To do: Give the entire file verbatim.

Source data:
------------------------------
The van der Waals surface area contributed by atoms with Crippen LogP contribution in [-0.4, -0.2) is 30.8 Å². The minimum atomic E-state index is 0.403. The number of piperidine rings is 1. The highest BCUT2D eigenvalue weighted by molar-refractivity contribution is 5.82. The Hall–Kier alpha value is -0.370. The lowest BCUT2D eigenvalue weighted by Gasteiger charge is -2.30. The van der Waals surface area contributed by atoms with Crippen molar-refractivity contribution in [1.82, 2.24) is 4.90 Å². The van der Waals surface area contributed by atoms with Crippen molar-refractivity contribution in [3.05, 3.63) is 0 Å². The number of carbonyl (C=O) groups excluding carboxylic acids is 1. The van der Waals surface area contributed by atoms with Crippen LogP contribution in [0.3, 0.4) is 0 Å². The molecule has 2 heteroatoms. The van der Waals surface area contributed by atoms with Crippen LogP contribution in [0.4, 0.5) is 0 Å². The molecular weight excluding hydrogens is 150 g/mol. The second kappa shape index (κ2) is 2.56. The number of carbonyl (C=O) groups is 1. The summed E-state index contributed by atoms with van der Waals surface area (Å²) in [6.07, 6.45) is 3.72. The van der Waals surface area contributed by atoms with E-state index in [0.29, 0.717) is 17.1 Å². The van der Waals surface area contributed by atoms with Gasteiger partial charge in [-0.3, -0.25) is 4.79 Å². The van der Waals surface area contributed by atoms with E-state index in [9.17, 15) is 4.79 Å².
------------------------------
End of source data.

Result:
The van der Waals surface area contributed by atoms with Crippen LogP contribution in [-0.4, -0.2) is 30.8 Å². The minimum atomic E-state index is 0.403. The number of piperidine rings is 1. The highest BCUT2D eigenvalue weighted by molar-refractivity contribution is 5.82. The Hall–Kier alpha value is -0.370. The lowest BCUT2D eigenvalue weighted by Gasteiger charge is -2.30. The van der Waals surface area contributed by atoms with Crippen molar-refractivity contribution in [1.82, 2.24) is 4.90 Å². The van der Waals surface area contributed by atoms with Crippen molar-refractivity contribution in [3.05, 3.63) is 0 Å². The number of carbonyl (C=O) groups excluding carboxylic acids is 1. The van der Waals surface area contributed by atoms with Crippen LogP contribution in [0.3, 0.4) is 0 Å². The molecule has 2 heteroatoms. The van der Waals surface area contributed by atoms with Crippen LogP contribution in [0.4, 0.5) is 0 Å². The molecular weight excluding hydrogens is 150 g/mol. The second kappa shape index (κ2) is 2.56. The number of carbonyl (C=O) groups is 1. The summed E-state index contributed by atoms with van der Waals surface area (Å²) in [6.07, 6.45) is 3.72. The van der Waals surface area contributed by atoms with E-state index in [0.29, 0.717) is 17.1 Å². The van der Waals surface area contributed by atoms with Gasteiger partial charge in [-0.3, -0.25) is 4.79 Å². The van der Waals surface area contributed by atoms with E-state index in [9.17, 15) is 4.79 Å².